The minor contends section 1237.5 by its own terms applies only to a “defendant” appealing from a “judgment of conviction” upon a “plea of guilty” and not to a minor's appeal from an order adjudging him a ward of the court after an admission of the allegations of the petition in support thereof. He urges that had the Legislature intended section 1237.5 to apply to appeals from the juvenile court, section 800 of the Welfare and Institutions Code would have so provided. Section 800 of the Welfare and Institutions Code provides, in pertinent part: “A judgment in a proceeding under Section 601 or 602, or the denial of a motion made pursuant to Section 262, may be appealed from in the same manner as any final judgment, and any subsequent order may be appealed from as from an order after judgment. Pending appeal of the order or judgment, the granting or refusal to order release shall rest in the discretion of the juvenile court. The appeal shall have precedence over all other cases in the court to which the appeal is taken. [¶] A ruling on a motion to suppress pursuant to Section 700.1 shall be reviewed on appeal even if the judgment is predicated upon an admission of the allegations of the petition or even if the judgment is a dismissal of the petition or any court or courts thereof; however, no appeal by the people shall lie as to any count which, if the people are successful, will be the basis for further proceedings subjecting any person to double jeopardy in violation of the state or federal Constitution. [¶] A judgment or subsequent order entered by a referee shall become appealable whenever proceedings pursuant to Section 252, 253, or 254 have become completed or, if proceedings pursuant to Section 252, 253, or 254 are not initiated, when the time for initiating the proceedings has expired. [¶] An appellant unable to afford counsel shall be provided a free copy of the transcript. [¶] All appeals shall be initiated by the filing of notice of appeal in conformity with the requirements of Section 1240.1 of the Penal Code.”
Section 800 (Welf. & Inst.Code) does not specifically exempt minors from obtaining a certificate of probable cause; and a recent amendment to section 800 (Stats.1980, ch. 1095, § 3, pp. 3736–3737) suggests a legislative intent to restrict the right of appeal from a judgment predicated upon an admission of the allegations of the petition. The amendment in question provides: “A ruling on a motion to suppress pursuant to Section 700.1 [i.e. suppression of evidence resulting from unlawful search or seizure] shall be reviewed on appeal even if the judgment is predicated upon an admission of the allegations of the petition ․” (Ibid.; emphasis added.) The Attorney General urges the application of the rule of statutory construction, expressio unius est exclusio alterius, that “ ‘ “where a statute enumerates things upon which it is to operate it is to be construed as excluding from its effect all those not expressly mentioned” ’ ” (People v. Mancha (1974) 39 Cal.App.3d 703, 713, 114 Cal.Rptr. 390),1 and reasons that because the Legislature found it necessary to specifically create a right of appeal for a suppression motion even if a judgment is predicated upon an admission of the allegations of the petition, it follows by necessary implication that there is otherwise no statutory basis for direct appeal of any other issue, if the judgment is predicated upon an admission.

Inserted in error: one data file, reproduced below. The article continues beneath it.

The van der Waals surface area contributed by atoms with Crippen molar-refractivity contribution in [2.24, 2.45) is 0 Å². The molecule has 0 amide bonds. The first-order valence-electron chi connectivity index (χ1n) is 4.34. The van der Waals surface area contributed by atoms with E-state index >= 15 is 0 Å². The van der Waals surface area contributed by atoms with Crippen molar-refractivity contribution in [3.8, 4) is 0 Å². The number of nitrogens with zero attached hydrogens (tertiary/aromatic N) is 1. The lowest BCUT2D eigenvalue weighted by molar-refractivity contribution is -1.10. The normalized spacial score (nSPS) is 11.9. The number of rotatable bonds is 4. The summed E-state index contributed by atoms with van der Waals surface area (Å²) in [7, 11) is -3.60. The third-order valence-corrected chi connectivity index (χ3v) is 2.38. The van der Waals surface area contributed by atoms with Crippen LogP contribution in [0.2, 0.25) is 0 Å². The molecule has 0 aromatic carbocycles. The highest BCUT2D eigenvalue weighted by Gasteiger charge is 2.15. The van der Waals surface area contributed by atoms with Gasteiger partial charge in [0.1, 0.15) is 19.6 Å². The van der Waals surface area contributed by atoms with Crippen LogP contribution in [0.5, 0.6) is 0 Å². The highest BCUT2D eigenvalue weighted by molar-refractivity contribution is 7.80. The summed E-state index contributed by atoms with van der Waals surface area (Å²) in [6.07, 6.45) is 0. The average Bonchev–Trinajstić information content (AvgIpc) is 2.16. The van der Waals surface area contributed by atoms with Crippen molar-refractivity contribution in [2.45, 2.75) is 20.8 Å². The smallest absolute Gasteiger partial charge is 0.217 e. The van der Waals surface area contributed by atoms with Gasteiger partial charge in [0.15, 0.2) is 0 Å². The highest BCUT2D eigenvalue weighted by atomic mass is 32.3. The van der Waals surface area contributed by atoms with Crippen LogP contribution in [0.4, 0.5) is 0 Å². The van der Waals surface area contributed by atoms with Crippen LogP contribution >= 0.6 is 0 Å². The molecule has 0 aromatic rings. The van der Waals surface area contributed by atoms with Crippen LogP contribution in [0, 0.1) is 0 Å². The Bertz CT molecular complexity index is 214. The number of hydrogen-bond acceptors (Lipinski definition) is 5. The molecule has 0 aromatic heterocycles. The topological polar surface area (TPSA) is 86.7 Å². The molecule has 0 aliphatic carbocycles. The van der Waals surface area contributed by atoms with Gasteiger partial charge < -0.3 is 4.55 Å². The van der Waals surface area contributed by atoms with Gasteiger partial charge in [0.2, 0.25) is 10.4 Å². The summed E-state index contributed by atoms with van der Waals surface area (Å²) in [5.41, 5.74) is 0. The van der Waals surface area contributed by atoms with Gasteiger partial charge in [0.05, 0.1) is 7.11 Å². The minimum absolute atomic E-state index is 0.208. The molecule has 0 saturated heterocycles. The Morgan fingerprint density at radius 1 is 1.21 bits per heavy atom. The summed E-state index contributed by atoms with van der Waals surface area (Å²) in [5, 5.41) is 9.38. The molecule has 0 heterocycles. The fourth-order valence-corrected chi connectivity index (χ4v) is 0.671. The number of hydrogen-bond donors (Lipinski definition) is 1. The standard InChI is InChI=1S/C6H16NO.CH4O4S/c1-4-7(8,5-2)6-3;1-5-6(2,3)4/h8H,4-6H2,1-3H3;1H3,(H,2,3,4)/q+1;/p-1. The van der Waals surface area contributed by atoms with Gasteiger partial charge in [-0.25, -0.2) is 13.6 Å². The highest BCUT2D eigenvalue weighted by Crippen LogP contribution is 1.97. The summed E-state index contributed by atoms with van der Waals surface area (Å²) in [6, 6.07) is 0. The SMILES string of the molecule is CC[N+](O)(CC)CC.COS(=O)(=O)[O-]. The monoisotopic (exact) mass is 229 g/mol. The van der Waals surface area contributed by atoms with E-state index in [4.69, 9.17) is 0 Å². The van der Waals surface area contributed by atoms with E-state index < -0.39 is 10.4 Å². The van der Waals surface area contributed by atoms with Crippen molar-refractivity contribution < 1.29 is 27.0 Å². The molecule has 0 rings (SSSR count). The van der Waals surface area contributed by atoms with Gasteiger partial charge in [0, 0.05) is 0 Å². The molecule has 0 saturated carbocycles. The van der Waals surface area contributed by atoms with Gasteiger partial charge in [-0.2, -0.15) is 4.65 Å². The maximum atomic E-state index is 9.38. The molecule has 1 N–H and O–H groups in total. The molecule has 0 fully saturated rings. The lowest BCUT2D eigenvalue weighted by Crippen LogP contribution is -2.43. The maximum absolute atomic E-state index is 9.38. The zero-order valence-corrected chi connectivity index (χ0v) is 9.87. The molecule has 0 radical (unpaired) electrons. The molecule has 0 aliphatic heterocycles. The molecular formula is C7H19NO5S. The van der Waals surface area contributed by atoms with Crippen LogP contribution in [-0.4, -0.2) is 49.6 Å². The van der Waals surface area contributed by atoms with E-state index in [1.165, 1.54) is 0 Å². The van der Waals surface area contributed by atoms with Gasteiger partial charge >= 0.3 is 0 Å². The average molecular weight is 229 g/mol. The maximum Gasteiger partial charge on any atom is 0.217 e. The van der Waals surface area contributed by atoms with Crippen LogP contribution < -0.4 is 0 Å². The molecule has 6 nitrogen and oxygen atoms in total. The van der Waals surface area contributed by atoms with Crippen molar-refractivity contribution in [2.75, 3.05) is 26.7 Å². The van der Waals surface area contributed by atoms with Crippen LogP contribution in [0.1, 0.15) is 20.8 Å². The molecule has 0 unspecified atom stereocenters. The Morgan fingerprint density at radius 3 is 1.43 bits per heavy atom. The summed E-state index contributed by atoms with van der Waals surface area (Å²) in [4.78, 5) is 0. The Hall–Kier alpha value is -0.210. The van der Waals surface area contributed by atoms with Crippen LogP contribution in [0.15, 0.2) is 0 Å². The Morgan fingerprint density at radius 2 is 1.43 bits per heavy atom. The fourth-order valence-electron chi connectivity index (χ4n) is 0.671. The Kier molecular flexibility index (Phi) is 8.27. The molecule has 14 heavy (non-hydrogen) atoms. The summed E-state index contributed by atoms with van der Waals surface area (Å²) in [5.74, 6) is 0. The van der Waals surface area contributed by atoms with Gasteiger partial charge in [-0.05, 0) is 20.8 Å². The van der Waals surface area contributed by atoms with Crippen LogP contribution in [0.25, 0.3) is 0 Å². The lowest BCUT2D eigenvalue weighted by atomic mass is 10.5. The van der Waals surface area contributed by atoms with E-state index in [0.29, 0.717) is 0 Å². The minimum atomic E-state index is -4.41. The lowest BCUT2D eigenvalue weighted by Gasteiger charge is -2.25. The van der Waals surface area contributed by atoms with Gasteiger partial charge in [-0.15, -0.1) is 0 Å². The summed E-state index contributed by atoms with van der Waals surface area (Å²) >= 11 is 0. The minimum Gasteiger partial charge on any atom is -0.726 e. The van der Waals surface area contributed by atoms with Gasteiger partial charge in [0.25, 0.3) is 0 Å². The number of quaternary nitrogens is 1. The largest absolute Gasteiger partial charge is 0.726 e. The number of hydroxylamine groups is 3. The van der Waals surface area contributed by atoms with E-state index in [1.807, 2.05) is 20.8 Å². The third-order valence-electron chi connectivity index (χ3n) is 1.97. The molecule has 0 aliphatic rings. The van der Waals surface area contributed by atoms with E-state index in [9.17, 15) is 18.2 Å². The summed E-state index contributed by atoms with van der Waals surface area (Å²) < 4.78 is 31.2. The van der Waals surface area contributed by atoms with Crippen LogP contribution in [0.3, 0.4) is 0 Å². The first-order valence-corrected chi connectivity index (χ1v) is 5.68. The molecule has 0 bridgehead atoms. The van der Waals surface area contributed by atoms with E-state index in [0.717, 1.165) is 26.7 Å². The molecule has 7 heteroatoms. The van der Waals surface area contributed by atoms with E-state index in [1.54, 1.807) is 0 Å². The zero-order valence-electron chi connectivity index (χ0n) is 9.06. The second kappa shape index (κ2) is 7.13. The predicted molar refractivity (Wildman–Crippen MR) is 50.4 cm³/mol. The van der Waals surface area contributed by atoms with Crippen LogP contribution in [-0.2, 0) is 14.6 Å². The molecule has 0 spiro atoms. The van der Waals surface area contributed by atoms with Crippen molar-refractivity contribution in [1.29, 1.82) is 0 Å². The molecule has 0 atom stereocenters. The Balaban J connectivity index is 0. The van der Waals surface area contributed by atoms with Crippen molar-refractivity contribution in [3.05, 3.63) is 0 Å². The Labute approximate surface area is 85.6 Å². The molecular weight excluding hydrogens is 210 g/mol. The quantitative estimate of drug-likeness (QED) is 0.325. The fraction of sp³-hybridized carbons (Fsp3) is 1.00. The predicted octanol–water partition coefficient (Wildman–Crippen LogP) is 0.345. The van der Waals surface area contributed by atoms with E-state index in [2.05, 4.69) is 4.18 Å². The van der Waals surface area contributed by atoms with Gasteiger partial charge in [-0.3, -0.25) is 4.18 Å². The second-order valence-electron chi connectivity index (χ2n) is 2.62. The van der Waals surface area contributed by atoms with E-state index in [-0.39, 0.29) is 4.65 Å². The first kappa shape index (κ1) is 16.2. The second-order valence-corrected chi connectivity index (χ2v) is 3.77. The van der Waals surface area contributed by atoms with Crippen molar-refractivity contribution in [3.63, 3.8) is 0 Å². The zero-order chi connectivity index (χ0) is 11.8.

Without adopting the expansive implication which the Attorney General derives from the cited amendatory language, we nevertheless discern from the rules of court on intent that the procedure for appeals by minors from judgments under section 601 or 602 (Welf. & Inst.Code) parallels the procedure for appeals by adults from judgments of conviction.
Rule 39(a) 2 provides: “The rules governing appeals from superior court in criminal cases are applicable to all appeals from the juvenile court except where otherwise expressly provided by this rule, or where application of a particular rule would be clearly impracticable or inappropriate.” Thus, rule 39 directs juvenile appellants to follow the procedure prescribed for appeals from criminal convictions.